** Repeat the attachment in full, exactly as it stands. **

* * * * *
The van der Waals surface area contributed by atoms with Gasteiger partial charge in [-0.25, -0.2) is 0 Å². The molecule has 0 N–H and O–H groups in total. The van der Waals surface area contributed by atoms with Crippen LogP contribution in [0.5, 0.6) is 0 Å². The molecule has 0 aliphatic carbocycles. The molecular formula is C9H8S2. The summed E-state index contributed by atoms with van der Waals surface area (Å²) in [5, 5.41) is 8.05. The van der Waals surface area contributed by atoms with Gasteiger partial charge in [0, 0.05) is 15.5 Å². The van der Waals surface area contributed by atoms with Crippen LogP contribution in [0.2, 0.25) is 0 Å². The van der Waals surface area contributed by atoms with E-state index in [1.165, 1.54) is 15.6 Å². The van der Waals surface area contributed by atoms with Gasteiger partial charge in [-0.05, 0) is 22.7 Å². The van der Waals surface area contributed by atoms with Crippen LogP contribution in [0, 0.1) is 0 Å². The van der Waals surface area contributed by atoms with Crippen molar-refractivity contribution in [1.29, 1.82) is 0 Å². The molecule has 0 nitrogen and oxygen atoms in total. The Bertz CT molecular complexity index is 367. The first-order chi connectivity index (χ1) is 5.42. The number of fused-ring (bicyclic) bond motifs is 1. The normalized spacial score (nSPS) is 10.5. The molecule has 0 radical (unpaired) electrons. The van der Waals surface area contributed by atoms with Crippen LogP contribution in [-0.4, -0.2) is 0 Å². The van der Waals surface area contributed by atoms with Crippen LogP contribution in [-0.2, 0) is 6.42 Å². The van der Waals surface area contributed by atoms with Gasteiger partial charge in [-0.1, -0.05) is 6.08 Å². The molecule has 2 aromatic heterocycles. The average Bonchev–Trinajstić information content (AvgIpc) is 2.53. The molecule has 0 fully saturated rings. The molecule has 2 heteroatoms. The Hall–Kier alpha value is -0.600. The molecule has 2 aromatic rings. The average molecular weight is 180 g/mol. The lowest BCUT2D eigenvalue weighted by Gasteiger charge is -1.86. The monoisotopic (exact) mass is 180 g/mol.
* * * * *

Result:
The van der Waals surface area contributed by atoms with Gasteiger partial charge in [-0.25, -0.2) is 0 Å². The molecule has 0 N–H and O–H groups in total. The van der Waals surface area contributed by atoms with Crippen LogP contribution in [0.5, 0.6) is 0 Å². The molecule has 0 aliphatic carbocycles. The molecular formula is C9H8S2. The summed E-state index contributed by atoms with van der Waals surface area (Å²) in [5, 5.41) is 8.05. The van der Waals surface area contributed by atoms with Gasteiger partial charge in [0, 0.05) is 15.5 Å². The van der Waals surface area contributed by atoms with Crippen LogP contribution in [0.2, 0.25) is 0 Å². The van der Waals surface area contributed by atoms with E-state index in [1.165, 1.54) is 15.6 Å². The van der Waals surface area contributed by atoms with Gasteiger partial charge in [-0.05, 0) is 22.7 Å². The van der Waals surface area contributed by atoms with Crippen LogP contribution in [0, 0.1) is 0 Å². The van der Waals surface area contributed by atoms with Crippen molar-refractivity contribution in [1.29, 1.82) is 0 Å². The molecule has 0 nitrogen and oxygen atoms in total. The Bertz CT molecular complexity index is 367. The first-order chi connectivity index (χ1) is 5.42. The number of fused-ring (bicyclic) bond motifs is 1. The normalized spacial score (nSPS) is 10.5. The molecule has 0 radical (unpaired) electrons. The van der Waals surface area contributed by atoms with Crippen LogP contribution in [-0.4, -0.2) is 0 Å². The van der Waals surface area contributed by atoms with Crippen LogP contribution in [-0.2, 0) is 6.42 Å². The van der Waals surface area contributed by atoms with Gasteiger partial charge in [-0.1, -0.05) is 6.08 Å². The molecule has 2 aromatic heterocycles. The average Bonchev–Trinajstić information content (AvgIpc) is 2.53. The molecule has 0 fully saturated rings. The molecule has 2 heteroatoms. The Hall–Kier alpha value is -0.600. The molecule has 2 aromatic rings. The average molecular weight is 180 g/mol. The lowest BCUT2D eigenvalue weighted by Gasteiger charge is -1.86. The monoisotopic (exact) mass is 180 g/mol.